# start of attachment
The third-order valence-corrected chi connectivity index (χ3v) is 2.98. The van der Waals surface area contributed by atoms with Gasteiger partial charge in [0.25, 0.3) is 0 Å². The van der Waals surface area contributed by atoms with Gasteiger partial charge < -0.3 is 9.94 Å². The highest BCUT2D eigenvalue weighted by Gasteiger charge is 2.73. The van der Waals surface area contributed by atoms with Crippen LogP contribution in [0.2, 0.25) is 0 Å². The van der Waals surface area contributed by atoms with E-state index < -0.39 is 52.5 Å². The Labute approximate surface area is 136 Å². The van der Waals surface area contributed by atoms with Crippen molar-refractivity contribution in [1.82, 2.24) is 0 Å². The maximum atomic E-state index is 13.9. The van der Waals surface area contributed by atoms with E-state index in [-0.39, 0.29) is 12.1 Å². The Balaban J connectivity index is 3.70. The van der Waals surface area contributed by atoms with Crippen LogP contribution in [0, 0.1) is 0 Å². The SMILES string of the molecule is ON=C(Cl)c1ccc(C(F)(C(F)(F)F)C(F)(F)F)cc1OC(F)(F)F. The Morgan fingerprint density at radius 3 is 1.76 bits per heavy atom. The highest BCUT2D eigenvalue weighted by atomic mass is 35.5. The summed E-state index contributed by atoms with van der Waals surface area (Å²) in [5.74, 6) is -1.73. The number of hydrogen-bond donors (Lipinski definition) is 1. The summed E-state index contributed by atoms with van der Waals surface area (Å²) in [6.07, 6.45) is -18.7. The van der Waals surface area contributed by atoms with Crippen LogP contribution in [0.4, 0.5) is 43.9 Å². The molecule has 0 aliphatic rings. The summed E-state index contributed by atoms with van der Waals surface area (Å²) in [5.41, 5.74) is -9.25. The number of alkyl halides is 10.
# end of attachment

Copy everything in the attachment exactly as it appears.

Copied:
The third-order valence-corrected chi connectivity index (χ3v) is 2.98. The van der Waals surface area contributed by atoms with Gasteiger partial charge in [0.25, 0.3) is 0 Å². The van der Waals surface area contributed by atoms with Gasteiger partial charge < -0.3 is 9.94 Å². The highest BCUT2D eigenvalue weighted by Gasteiger charge is 2.73. The van der Waals surface area contributed by atoms with Crippen LogP contribution in [0.2, 0.25) is 0 Å². The van der Waals surface area contributed by atoms with E-state index < -0.39 is 52.5 Å². The Labute approximate surface area is 136 Å². The van der Waals surface area contributed by atoms with Crippen molar-refractivity contribution in [1.82, 2.24) is 0 Å². The maximum atomic E-state index is 13.9. The van der Waals surface area contributed by atoms with E-state index in [-0.39, 0.29) is 12.1 Å². The Balaban J connectivity index is 3.70. The van der Waals surface area contributed by atoms with Crippen LogP contribution in [0, 0.1) is 0 Å². The SMILES string of the molecule is ON=C(Cl)c1ccc(C(F)(C(F)(F)F)C(F)(F)F)cc1OC(F)(F)F. The Morgan fingerprint density at radius 3 is 1.76 bits per heavy atom. The highest BCUT2D eigenvalue weighted by atomic mass is 35.5. The summed E-state index contributed by atoms with van der Waals surface area (Å²) in [5.74, 6) is -1.73. The number of hydrogen-bond donors (Lipinski definition) is 1. The summed E-state index contributed by atoms with van der Waals surface area (Å²) in [6.07, 6.45) is -18.7. The van der Waals surface area contributed by atoms with Crippen LogP contribution in [0.4, 0.5) is 43.9 Å². The molecule has 0 aliphatic rings. The summed E-state index contributed by atoms with van der Waals surface area (Å²) in [5.41, 5.74) is -9.25. The number of alkyl halides is 10.